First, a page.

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9:13am on Wednesday, 25th March, 2020:



On Monday, I started a new regime by which I go on a walk in the morning before work. My hope is that this may delay the atrophying of my lower limbs without causing them lasting damage. Because exercise was explicitly allowed by the Prime Minister in his "stay at home or you'll kill us all" speech on Monday evening, I have continued to do it.

It's interesting to see who's out and about. Yesterday, I counted the cars that went past: there were 36, or roughly one a minute. I did this because I had a suspicion that drivers of certain makes of car (BMW, Audi, Mercedes) might think that the Covid-19 instructions from the government were as optional as they believe the Highway Code to be; this was not in evidence, however, with only three of the cars that went past falling into the category of vehicle makes I was counting separately. I didn't categorise the other vehicles, but noticed that there were three minis among the 36. It would also seem that more drivers of SUVs have a legitimate need to be driving around in the morning than one might expect from the number of SUVs normally observed. Further research is necessary.

Today, though, I didn't count cars (although the impression I got was that the breakdown was pretty much the same as yesterday). Instead, I counted people I passed by. There were fewer around than yesterday, but that may be because I set off 20 minutes earlier. In total, I encountered 14 individuals walking (plus two cyclists):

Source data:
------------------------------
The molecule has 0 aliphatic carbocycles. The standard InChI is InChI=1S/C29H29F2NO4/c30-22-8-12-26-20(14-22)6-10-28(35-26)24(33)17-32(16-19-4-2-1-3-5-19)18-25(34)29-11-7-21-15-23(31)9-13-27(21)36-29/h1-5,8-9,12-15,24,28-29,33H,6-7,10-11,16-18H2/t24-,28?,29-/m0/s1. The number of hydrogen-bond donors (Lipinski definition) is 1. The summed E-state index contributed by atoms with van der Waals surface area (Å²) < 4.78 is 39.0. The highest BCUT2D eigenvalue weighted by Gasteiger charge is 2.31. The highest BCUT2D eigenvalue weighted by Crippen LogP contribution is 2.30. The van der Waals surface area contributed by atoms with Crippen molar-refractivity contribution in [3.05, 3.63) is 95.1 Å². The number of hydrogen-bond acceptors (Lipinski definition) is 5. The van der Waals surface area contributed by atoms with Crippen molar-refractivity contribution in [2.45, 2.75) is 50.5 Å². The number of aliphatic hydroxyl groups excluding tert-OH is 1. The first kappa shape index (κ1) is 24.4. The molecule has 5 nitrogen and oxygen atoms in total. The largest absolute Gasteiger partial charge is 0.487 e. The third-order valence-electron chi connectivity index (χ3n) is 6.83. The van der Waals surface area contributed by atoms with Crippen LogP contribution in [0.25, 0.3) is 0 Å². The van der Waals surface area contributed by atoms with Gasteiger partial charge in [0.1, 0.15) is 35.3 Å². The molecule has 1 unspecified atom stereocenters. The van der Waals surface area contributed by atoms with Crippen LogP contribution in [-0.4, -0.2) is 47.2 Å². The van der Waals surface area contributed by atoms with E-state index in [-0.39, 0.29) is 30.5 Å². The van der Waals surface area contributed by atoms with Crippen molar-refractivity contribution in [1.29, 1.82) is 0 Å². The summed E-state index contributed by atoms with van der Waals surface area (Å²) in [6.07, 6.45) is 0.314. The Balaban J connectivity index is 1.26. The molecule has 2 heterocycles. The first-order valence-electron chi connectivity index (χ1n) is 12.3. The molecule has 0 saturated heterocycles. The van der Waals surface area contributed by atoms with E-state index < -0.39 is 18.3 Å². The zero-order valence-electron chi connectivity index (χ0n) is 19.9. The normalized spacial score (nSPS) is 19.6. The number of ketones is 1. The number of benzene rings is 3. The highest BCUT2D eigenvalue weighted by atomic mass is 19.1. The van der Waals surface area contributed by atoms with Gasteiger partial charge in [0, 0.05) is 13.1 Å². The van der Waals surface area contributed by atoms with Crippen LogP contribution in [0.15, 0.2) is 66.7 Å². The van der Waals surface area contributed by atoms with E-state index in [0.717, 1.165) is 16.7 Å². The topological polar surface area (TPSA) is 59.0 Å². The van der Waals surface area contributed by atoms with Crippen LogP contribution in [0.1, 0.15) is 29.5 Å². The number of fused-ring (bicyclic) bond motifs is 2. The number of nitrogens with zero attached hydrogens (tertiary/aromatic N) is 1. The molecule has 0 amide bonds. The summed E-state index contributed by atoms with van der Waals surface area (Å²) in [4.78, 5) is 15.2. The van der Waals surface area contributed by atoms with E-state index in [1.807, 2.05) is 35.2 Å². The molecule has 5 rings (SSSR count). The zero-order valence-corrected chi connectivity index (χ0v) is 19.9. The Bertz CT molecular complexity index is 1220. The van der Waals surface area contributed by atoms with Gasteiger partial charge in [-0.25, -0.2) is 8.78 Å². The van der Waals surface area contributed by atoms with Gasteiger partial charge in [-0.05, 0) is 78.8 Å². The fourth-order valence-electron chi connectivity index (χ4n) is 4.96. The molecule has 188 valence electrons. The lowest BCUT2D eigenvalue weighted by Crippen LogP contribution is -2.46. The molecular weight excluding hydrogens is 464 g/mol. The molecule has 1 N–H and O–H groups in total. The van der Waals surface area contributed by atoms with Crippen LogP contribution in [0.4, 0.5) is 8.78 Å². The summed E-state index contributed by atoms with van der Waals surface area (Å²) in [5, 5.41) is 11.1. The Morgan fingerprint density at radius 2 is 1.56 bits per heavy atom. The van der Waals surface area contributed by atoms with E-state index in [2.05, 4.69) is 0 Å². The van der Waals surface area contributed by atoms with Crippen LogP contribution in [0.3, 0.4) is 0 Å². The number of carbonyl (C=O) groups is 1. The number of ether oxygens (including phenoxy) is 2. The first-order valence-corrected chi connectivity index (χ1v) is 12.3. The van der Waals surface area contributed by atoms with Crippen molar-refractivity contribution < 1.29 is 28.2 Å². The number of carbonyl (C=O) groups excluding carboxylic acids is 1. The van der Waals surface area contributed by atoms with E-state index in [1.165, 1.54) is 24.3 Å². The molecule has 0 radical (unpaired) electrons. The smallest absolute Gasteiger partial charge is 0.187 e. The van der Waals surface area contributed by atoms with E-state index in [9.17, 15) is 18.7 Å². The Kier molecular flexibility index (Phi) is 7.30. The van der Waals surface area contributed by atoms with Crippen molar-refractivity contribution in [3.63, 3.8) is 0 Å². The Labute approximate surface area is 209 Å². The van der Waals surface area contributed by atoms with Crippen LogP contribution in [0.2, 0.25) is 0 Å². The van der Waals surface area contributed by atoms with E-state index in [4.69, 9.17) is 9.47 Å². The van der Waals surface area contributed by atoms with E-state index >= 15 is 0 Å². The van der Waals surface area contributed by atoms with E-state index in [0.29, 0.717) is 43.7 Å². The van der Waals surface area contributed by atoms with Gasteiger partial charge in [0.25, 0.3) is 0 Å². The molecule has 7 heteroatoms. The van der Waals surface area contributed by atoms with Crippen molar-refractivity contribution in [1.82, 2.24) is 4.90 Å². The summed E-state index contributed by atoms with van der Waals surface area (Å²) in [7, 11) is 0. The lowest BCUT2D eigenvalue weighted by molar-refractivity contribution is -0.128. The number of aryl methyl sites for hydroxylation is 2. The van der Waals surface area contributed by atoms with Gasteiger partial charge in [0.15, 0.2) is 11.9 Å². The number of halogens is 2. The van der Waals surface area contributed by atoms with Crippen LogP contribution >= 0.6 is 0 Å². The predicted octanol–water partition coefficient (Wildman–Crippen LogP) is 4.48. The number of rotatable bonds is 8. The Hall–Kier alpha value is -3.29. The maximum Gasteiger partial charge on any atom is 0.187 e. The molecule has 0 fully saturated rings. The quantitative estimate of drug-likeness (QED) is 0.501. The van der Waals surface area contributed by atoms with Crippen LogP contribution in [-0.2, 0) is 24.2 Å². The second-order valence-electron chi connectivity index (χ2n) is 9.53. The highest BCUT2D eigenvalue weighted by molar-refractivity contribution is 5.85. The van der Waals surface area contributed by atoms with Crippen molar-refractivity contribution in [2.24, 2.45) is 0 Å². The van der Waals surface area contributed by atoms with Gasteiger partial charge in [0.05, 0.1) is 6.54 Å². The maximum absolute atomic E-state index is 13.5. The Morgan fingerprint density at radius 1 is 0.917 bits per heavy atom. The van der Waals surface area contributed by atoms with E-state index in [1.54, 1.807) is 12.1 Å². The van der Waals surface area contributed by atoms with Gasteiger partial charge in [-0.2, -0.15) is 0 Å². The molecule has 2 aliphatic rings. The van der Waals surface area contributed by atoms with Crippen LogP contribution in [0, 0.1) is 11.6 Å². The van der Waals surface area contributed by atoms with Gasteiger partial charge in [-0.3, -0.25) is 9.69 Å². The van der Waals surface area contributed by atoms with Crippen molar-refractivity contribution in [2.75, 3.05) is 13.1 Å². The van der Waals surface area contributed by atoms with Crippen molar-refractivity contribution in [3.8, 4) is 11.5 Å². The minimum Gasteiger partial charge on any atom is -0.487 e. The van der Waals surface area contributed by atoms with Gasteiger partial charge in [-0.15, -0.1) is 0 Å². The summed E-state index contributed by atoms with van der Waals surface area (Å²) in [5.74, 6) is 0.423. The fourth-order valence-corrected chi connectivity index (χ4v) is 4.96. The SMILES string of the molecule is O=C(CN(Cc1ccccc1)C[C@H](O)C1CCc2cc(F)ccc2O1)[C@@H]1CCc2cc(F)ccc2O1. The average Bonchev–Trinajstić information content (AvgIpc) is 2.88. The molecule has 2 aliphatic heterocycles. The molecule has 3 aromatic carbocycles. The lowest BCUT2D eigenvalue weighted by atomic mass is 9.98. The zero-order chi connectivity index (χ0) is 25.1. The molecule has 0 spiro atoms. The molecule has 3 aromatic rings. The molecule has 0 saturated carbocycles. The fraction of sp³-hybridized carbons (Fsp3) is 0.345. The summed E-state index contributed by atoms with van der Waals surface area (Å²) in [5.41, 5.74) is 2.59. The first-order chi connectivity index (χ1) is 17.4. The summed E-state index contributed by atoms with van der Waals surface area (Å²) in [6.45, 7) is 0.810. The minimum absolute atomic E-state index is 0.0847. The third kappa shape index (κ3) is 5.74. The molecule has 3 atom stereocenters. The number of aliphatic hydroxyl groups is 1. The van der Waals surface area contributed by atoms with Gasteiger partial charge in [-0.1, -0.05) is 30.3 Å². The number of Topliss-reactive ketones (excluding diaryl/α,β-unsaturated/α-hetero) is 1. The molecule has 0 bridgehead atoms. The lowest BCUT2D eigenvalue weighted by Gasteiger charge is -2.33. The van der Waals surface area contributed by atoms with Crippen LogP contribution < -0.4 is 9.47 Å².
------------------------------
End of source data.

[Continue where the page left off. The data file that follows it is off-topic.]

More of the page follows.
3 joggers
2 dog-walkers
2 people looking at their mobile phones and not where they were going
3 people together (a parent taking his kids to school)
2 people walking with purpose
2 construction workers

The construction workers were moaning that they were having to go to work rather than stay indoors and wait for the Covid-19 storm to pass. Given that their critical infrastructure maintenance involved laying a driveway in someone's garden, I can see their point.

Tomorrow, I'll count vans. I may give the sandwiches-and-buffet van I saw today the benefit of the doubt, but I'm unpersuaded that the signwriter or TV aerial repairer are vital cogs in the machinery of the nation who are selflessly risking their lives to stave off the worst of the virus.

Yes, I do keep 2 metres away from everyone — more, if possible. That said, it's a little unnerving to walk past a woman whose perfume lingers in the air for the next 20 metres. If this new coronavirus can live in perfume, I'm a goner.

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Copyright © 2020 Richard Bartle (richard@mud.co.uk).